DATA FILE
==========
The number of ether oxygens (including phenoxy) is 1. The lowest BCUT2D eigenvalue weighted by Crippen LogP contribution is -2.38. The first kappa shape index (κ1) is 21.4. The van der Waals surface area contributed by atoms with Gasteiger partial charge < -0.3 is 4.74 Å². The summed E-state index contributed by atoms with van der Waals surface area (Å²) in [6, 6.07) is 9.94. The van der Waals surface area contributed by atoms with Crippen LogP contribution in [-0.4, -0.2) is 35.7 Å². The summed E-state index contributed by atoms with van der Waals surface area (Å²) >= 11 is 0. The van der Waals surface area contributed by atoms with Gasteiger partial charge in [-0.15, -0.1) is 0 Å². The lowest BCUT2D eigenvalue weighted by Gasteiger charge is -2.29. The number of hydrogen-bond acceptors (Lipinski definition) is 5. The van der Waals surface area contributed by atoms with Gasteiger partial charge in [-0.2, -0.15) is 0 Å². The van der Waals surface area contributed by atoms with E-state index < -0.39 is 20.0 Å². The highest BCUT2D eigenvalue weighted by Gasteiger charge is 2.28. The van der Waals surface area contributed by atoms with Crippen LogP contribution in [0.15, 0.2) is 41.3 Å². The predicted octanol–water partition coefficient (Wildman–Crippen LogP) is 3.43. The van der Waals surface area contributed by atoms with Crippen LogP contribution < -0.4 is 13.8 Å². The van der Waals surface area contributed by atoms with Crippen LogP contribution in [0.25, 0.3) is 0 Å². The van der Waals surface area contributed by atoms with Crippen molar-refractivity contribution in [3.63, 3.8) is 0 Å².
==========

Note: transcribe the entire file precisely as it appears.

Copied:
The number of ether oxygens (including phenoxy) is 1. The lowest BCUT2D eigenvalue weighted by Crippen LogP contribution is -2.38. The first kappa shape index (κ1) is 21.4. The van der Waals surface area contributed by atoms with Gasteiger partial charge < -0.3 is 4.74 Å². The summed E-state index contributed by atoms with van der Waals surface area (Å²) in [6, 6.07) is 9.94. The van der Waals surface area contributed by atoms with Crippen LogP contribution in [-0.4, -0.2) is 35.7 Å². The summed E-state index contributed by atoms with van der Waals surface area (Å²) >= 11 is 0. The van der Waals surface area contributed by atoms with Gasteiger partial charge in [-0.15, -0.1) is 0 Å². The lowest BCUT2D eigenvalue weighted by Gasteiger charge is -2.29. The number of hydrogen-bond acceptors (Lipinski definition) is 5. The van der Waals surface area contributed by atoms with Gasteiger partial charge in [-0.2, -0.15) is 0 Å². The van der Waals surface area contributed by atoms with E-state index < -0.39 is 20.0 Å². The highest BCUT2D eigenvalue weighted by Gasteiger charge is 2.28. The van der Waals surface area contributed by atoms with Crippen LogP contribution in [0.15, 0.2) is 41.3 Å². The predicted octanol–water partition coefficient (Wildman–Crippen LogP) is 3.43. The van der Waals surface area contributed by atoms with Crippen LogP contribution < -0.4 is 13.8 Å². The van der Waals surface area contributed by atoms with Crippen LogP contribution in [0.25, 0.3) is 0 Å². The van der Waals surface area contributed by atoms with Crippen molar-refractivity contribution in [3.63, 3.8) is 0 Å².